Polygon Books

Birlinn Limited
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Polygon publishes a wide range of fiction, poetry and biography and even the occasional cookbook. Best known as publishers of Alexander McCall Smith.
    Birlinn Limitedadded a book to the bookshelfPolygon Books12 days ago
    Stories starring a sleuthing Scottish lawyer: “McKay’s command of plot, place and character makes these 16th century St Andrews-set mysteries a delight.” —The ScotsmanA grisly murder. A vanishing corpse. A secret romance. A ghostly tale. An innocent accused.Set in the year of the Armada, 1588: A Calendar of Crime brings together five short stories featuring Hew Cullan. From the gruesome murder of a candlemaker to Spanish ghosts on Hallowmas, Shirley McKay delivers five gripping tales of mystery that will keep you reading long into the night.“A fascinating evocation of the everyday life of ordinary Scots in the 1500s as well as series of first-rate stories. Her use of language is a delight, the sinewy and expressive Scots words aiding the creation of Cullen's very realistic world. McKay is to be congratulated for the continued quality and inventiveness of her tales.” —The National
  • Birlinn Limitedadded a book to the bookshelfPolygon Books13 days ago
    A sequence of poetry based on the tragic, ancient Irish legend, from the author of Out of the Ordinary and Iona.The story of Deirdre of the Sorrows is widely known in Ireland, yet all but forgotten across the water in Scotland. This great tragic love story, which has its roots in the ninth or tenth century, is very much shared by both countries. For Deirdre, according to the legend, fled with her lover Naoise to Argyll. The oldest song in Scotland is believed to be Deirdre’s haunting farewell to her adopted land as she returns once more to Ireland. In this new sequence, Deirdre of the Sorrows, Kenneth Steven beautifully reimagines the legend of this love story; he brings back to life Deirdre’s journey and attempts to capture its timeless power.“Steven tells his interpretation with a poet’s ear for telling phrasing, and a reporter’s eagerness for pace and development. There is also a great sense of place in his epic, and a brooding melancholy threaded through the initial triumph of love. Steven here writes with the music of his mother’s singing of a tale of beauty and loss, ancient and yet resonating among our contemporary uncertainties.” —Church Times (UK)
  • Birlinn Limitedadded a book to the bookshelfPolygon Books13 days ago
    A Scottish isle hosts a literary festival in this humorous yet tragic novel by the author of A Method Actor's Guide to Jekyll and Hyde.On an island like no other, populated by writers, the annual Brilliant & Forever Festival is a much anticipated event; its participants a story away from either glory or infamy. This year, three best friends—two human, one alpaca—are chosen to compete, so victory is not only about reward. This is a novel like no other; a wonderful, provocative tussle, a whip-cracking, energetic, laugh-out-loud satire on what we value in culture, and in our lives. And yet, written with exquisite warmth and empathy, it’s also a moving exploration of integrity, friendship and belonging. It’ll split your sides and break your heart.Praise for The Brilliant & Forever“Laugh-out-loud funny. It’s so refreshing to read a book that isn’t like anything else.” —David Robinson“A wise warm-hearted meditation on the human condition.” —TheScotsman (UK)“Full of wry detail and satirical flourish, a demonstration of virtuoso storytelling. MacNeil atomizes the process of othering by which communities define themselves. All of that makes it sound overly serious, which it isn’t: MacNeil’s prose style keeps things light, lyrical, and funny.” —The Skinny“The reader will realize that this charming, sad novel is inspired by Italo Calvino . . . . It is a joy to read such an engaging, luminous novel, which dissects rather than enacts our cultural cringe.” —The Guardian (UK)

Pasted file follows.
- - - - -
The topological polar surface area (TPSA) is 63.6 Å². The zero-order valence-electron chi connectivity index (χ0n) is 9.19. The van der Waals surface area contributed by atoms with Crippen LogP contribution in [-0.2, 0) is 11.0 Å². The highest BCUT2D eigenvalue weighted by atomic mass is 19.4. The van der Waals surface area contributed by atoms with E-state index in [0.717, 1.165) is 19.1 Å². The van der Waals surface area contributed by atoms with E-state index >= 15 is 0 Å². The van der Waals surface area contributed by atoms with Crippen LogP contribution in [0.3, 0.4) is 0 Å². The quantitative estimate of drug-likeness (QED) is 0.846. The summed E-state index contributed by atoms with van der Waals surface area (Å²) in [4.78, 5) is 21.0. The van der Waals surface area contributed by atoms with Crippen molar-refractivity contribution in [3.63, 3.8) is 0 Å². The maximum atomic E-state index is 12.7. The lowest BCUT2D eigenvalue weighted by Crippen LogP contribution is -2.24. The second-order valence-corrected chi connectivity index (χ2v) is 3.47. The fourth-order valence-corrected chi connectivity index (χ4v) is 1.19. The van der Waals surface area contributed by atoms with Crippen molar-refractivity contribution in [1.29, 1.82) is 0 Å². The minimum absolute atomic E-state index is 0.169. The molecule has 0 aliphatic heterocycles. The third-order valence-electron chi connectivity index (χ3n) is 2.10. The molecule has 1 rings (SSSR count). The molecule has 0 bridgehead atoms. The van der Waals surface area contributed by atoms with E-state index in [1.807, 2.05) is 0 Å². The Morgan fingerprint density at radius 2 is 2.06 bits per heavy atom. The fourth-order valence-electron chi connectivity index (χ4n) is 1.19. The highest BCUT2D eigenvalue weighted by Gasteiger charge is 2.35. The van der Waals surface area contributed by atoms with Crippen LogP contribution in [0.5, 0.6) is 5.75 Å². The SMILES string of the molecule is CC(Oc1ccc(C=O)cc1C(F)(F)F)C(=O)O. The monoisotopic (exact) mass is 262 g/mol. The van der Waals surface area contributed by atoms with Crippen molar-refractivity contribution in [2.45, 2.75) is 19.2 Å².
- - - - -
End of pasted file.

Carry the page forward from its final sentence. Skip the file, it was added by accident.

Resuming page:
• Birlinn Limitedadded a book to the bookshelfPolygon Books13 days ago
    “A book about war that, like The Naked and the Dead or Catch-22, manages to be about very much more” (Brian Morton, author of Starting Out in the Evening).Odysseus is returning to Ithaca after nearly twenty years—half of it spent as a soldier and the other half as a soldier of fortune. During his absence, his wife, Penelope, has remained faithful, despite Odysseus being missing and presumed dead. But when her husband suddenly reappears, he confronts those who have been trying to seduce his wife and kills them all.Based on Homer’s ancient epics, this is a novel about war and peace—and about how returning soldiers can find peace more horrible than war and home more hellish than the battlefield.“The narrative of the novel drives along fast, and Odysseus’s adventures on his long journey home are vividly presented. Readers already familiar with them are unlikely to be disappointed; many who come to them fresh will be enthralled.” —The Scotsman“Startlingly original.” —The Times